A new app that helps HSC students manage stress by teaching them mindfulness meditation techniques has been launched on iTunes and Google Play stores.
The free app, ‘HSC Stress-Less’, was developed by psychology researchers at UOW with the assistance of high-achieving year 11 students at schools in the greater Sydney and Illawarra regions, including students at St George Christian School, Illawarra Christian School and Keira High.
Project leader Dr Rebecca Sng (pictured above), from UOW’s School of Psychology, said many of the young people presenting at mental health services in the Illawarra describe their final year of high school as “extremely stressful”.
“We know from previous research that mindfulness meditation can assist with managing stress as well as symptoms of issues such as anxiety and depression,” Dr Sng said.
“In the simplest terms, mindfulness is the art of ‘intentional attention’. That is, being able to step back and observe, in a non-judgemental manner, our inner sensations and experiences. The app aims to provide this resource to young people in a form they were very familiar with.”
Dr Sng said the app contains a series of audio-guided meditations that allow a student to build up their “mindfulness muscle” so that they are better able to “unstick” from stressful feelings. She noted it also contains a number of short videos made by the Year 11 students explaining mindfulness and how it might be useful, as well as a reminder system that prompts students to practice their mindfulness skills.
Dr Sng, a practicing clinical psychologist is passionate about helping young people and their families.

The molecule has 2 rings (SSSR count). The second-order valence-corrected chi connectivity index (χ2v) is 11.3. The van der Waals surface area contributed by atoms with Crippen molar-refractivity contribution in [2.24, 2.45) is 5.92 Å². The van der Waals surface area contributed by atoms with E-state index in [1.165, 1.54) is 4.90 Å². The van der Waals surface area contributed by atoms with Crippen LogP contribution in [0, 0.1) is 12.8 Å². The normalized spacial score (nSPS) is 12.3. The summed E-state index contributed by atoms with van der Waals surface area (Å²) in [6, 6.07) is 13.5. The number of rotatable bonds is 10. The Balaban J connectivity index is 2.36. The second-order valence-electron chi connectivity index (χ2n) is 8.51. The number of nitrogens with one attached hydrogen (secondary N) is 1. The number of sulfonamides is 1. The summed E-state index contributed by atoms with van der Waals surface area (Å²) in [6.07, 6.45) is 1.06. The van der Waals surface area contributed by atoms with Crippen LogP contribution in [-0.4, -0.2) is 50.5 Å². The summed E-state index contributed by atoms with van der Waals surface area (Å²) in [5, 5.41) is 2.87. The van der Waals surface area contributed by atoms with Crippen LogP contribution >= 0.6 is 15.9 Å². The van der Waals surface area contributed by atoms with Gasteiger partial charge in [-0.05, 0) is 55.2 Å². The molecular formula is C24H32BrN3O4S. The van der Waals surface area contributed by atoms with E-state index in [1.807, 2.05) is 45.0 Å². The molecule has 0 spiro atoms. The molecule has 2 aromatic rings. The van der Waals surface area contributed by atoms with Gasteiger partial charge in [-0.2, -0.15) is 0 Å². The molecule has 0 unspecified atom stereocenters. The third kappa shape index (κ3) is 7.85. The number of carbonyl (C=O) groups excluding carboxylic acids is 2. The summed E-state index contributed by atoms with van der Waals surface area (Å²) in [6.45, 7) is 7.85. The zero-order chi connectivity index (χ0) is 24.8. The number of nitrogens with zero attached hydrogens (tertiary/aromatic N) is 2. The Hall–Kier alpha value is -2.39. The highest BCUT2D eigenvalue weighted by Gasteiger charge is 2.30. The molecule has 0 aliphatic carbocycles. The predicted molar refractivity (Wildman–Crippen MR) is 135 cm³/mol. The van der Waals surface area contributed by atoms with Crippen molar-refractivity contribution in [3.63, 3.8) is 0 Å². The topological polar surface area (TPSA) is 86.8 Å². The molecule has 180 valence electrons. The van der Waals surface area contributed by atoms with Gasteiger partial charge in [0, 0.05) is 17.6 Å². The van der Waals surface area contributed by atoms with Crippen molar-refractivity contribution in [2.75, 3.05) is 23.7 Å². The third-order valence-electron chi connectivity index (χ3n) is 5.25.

“We know that mental health difficulties in adolescence often lead to difficulties in adulthood if not treated. Mental health issues are so incredibly common and cost our society such a lot in terms of not only distress but also resources. It just makes sense to try and help young people gain the skills they need to manage these issues early.”
Dr Sng decided to create the app after writing a program using mindfulness skills for students at Strathfield Girls High School, in Sydney.
“I found students had trouble remembering to practice the skills between program sessions so I thought this app would help them do that,” she said.
Dr Sng said the HSC has the potential to bring to a head a number of other stressors for young people, whether that be problems with relationships or “ideas about having to be perfect to be valuable”, but every student has a different experience depending on their circumstances.
“Just because you’re all doing the HSC the year doesn’t mean you’re all the same. Everyone has different challenges and goals. Everyone has different resources available to them. The aim of tools like the HSC Stress-Less app is to give you the skills and space to think clearly about your priorities and values, so that you can decide how you would like to live them out.”
Dr Sng and her team plan to analyse the app’s usage data – how the students use the features of the app – as well asking users to rate their mood before and after using the app in order to evaluate the app’s effectiveness.
(Source: University of Wollongong)